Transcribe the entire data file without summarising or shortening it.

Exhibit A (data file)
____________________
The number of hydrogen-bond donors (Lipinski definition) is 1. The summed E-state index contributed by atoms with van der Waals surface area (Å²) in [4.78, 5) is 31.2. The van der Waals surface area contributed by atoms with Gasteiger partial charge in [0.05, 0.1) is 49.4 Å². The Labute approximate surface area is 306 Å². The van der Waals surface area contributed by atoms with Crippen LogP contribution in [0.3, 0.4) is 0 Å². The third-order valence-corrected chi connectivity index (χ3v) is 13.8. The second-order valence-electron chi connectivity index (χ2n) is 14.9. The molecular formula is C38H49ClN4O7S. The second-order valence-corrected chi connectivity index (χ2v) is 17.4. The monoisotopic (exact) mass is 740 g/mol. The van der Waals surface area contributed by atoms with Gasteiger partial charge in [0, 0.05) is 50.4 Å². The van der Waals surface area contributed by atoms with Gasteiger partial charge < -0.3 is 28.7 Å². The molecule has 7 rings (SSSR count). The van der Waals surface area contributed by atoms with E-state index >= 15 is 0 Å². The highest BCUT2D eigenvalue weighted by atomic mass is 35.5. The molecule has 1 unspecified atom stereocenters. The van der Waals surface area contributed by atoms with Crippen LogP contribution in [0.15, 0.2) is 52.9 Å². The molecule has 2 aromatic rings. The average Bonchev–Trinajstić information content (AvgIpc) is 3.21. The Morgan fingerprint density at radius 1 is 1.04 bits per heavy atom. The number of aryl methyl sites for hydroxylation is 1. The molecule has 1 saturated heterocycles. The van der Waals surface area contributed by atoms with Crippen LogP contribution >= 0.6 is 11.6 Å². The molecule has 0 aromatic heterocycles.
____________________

The number of hydrogen-bond donors (Lipinski definition) is 1. The summed E-state index contributed by atoms with van der Waals surface area (Å²) in [4.78, 5) is 31.2. The van der Waals surface area contributed by atoms with Gasteiger partial charge in [0.05, 0.1) is 49.4 Å². The Labute approximate surface area is 306 Å². The van der Waals surface area contributed by atoms with Crippen LogP contribution in [0.3, 0.4) is 0 Å². The third-order valence-corrected chi connectivity index (χ3v) is 13.8. The second-order valence-electron chi connectivity index (χ2n) is 14.9. The molecular formula is C38H49ClN4O7S. The second-order valence-corrected chi connectivity index (χ2v) is 17.4. The monoisotopic (exact) mass is 740 g/mol. The van der Waals surface area contributed by atoms with Gasteiger partial charge in [0, 0.05) is 50.4 Å². The van der Waals surface area contributed by atoms with Gasteiger partial charge < -0.3 is 28.7 Å². The molecule has 7 rings (SSSR count). The van der Waals surface area contributed by atoms with E-state index >= 15 is 0 Å². The highest BCUT2D eigenvalue weighted by atomic mass is 35.5. The molecule has 1 unspecified atom stereocenters. The van der Waals surface area contributed by atoms with Crippen LogP contribution in [0.15, 0.2) is 52.9 Å². The molecule has 2 aromatic rings. The average Bonchev–Trinajstić information content (AvgIpc) is 3.21. The Morgan fingerprint density at radius 1 is 1.04 bits per heavy atom. The number of aryl methyl sites for hydroxylation is 1. The molecule has 1 saturated heterocycles. The van der Waals surface area contributed by atoms with Crippen LogP contribution >= 0.6 is 11.6 Å². The molecule has 0 aromatic heterocycles.